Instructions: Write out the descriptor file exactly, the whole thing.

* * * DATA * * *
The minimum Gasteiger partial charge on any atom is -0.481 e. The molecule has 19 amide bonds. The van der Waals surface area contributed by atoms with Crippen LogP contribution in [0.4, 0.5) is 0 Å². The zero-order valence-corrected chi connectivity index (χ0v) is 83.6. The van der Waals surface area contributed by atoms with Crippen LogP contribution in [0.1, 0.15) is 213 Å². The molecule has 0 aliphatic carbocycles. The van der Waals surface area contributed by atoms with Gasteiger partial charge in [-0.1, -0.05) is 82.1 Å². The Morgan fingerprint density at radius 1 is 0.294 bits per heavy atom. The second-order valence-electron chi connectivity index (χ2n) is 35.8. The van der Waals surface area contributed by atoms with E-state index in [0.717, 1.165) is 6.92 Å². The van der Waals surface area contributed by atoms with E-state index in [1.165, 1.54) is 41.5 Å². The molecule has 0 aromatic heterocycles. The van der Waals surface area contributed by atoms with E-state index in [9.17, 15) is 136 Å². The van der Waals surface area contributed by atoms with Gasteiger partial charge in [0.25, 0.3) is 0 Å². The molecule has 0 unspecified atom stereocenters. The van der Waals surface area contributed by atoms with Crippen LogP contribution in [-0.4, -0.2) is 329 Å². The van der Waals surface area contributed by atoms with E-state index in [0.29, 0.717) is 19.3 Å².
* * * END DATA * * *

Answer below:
The minimum Gasteiger partial charge on any atom is -0.481 e. The molecule has 19 amide bonds. The van der Waals surface area contributed by atoms with Crippen LogP contribution in [0.4, 0.5) is 0 Å². The zero-order valence-corrected chi connectivity index (χ0v) is 83.6. The van der Waals surface area contributed by atoms with Crippen LogP contribution in [0.1, 0.15) is 213 Å². The molecule has 0 aliphatic carbocycles. The van der Waals surface area contributed by atoms with Gasteiger partial charge in [-0.1, -0.05) is 82.1 Å². The Morgan fingerprint density at radius 1 is 0.294 bits per heavy atom. The second-order valence-electron chi connectivity index (χ2n) is 35.8. The van der Waals surface area contributed by atoms with E-state index in [0.717, 1.165) is 6.92 Å². The van der Waals surface area contributed by atoms with E-state index in [1.165, 1.54) is 41.5 Å². The molecule has 0 aromatic heterocycles. The van der Waals surface area contributed by atoms with E-state index in [9.17, 15) is 136 Å². The van der Waals surface area contributed by atoms with Gasteiger partial charge in [0.25, 0.3) is 0 Å². The molecule has 0 unspecified atom stereocenters. The van der Waals surface area contributed by atoms with Crippen LogP contribution in [-0.4, -0.2) is 329 Å². The van der Waals surface area contributed by atoms with E-state index in [0.29, 0.717) is 19.3 Å².